Mayoral candidate Paula Havixbeck vowed Winnipeggers will never have to endure another frozen pipes disaster.
Standing in front of the city's sprawling Waverley shops complex Wednesday morning, Havixbeck detailed a comprehensive plan designed to make Winnipeg a centre of excellence on frozen pipes.
"Right now the city does not have an adequate plan, or any plan, that's proactive, that's going to address how we deal with it should it happen again," Havixbeck said. "In these times of climate change, we will see this sooner than perhaps we think we will."
Havixbeck's plan includes:
- A commitment to thaw frozen pipes within 24 hours or the city will accommodate affected households in hotels.
- Working with the University of Manitoba and manufacturers to ensure access to thawing equipment.
- Cross-training civic staff to ensure appropriate numbers of staff are available.
- Require developers to lay water pipes deeper than now required.
"We need to be a citizen-focused organization," she said. "We need to be more responsive."
Havixbeck's plan is similar to proposals released earlier in the campaign by Robert-Falcon Ouellette, who promised to deploy crisis teams to thaw pipes within 72 hours, purchase several more thawing machines, work with academia and the private sector to develop preventative techniques, and conduct an in-depth review of last winter's situation to determine the cause and evaluate the city's response.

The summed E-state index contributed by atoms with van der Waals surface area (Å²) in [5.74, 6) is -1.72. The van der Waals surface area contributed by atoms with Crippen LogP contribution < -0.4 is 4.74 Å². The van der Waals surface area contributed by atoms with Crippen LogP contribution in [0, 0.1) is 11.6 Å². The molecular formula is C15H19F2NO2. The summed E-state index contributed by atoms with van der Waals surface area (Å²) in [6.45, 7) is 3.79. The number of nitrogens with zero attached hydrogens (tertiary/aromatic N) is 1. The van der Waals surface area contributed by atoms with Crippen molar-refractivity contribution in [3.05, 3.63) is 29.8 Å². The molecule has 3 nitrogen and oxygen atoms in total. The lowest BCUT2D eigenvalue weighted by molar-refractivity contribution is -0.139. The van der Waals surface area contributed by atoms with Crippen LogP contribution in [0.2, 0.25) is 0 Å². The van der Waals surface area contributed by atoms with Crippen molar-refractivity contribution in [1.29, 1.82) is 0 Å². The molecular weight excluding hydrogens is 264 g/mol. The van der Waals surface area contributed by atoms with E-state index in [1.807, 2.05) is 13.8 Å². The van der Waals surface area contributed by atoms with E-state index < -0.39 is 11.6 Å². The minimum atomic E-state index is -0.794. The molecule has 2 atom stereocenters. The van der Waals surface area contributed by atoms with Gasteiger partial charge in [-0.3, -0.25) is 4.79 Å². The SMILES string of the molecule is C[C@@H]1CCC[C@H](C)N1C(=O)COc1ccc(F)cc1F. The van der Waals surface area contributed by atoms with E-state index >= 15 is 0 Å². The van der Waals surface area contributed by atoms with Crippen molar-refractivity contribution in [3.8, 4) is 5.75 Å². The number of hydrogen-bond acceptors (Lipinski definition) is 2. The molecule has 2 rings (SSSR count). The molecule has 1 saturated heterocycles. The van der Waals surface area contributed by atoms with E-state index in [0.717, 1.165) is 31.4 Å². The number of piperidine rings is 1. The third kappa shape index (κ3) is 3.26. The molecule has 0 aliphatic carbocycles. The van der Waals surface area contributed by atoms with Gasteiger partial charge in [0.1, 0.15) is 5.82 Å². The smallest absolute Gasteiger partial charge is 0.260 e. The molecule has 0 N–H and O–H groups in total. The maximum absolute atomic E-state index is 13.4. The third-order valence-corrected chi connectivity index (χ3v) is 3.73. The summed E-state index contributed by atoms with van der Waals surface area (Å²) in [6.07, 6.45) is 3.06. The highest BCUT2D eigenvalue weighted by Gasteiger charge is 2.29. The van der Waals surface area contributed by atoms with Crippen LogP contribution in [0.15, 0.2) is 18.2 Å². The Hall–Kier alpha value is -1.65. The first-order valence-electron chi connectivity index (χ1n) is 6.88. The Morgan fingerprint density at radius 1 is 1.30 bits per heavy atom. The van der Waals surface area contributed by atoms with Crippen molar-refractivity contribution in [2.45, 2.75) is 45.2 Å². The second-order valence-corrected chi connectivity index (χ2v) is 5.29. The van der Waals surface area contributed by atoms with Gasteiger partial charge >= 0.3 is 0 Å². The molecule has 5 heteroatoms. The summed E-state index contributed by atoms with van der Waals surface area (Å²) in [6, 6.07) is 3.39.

The frozen-pipes disaster caught Winnipeg by surprise last winter. More than 2,700 properties suffered frozen pipes and several thousand more homeowners were instructed to leave a water tap running to prevent more line freezing.
Winnipeg normally experiences about 100 affected properties each year, as the frost penetrates the ground. But city staff were unprepared for what became a daily deluge of frozen water lines.
Worse, city officials were unable to anticipate which neighbourhoods would be affected or explain why some properties had frozen lines but not their neighbours.
The city had only three effective thawing machines and was quick to reject offers from the private sector with equipment that was only sometimes effective.
"As mayor, there will be changes and we will see a plan," Havixbeck said.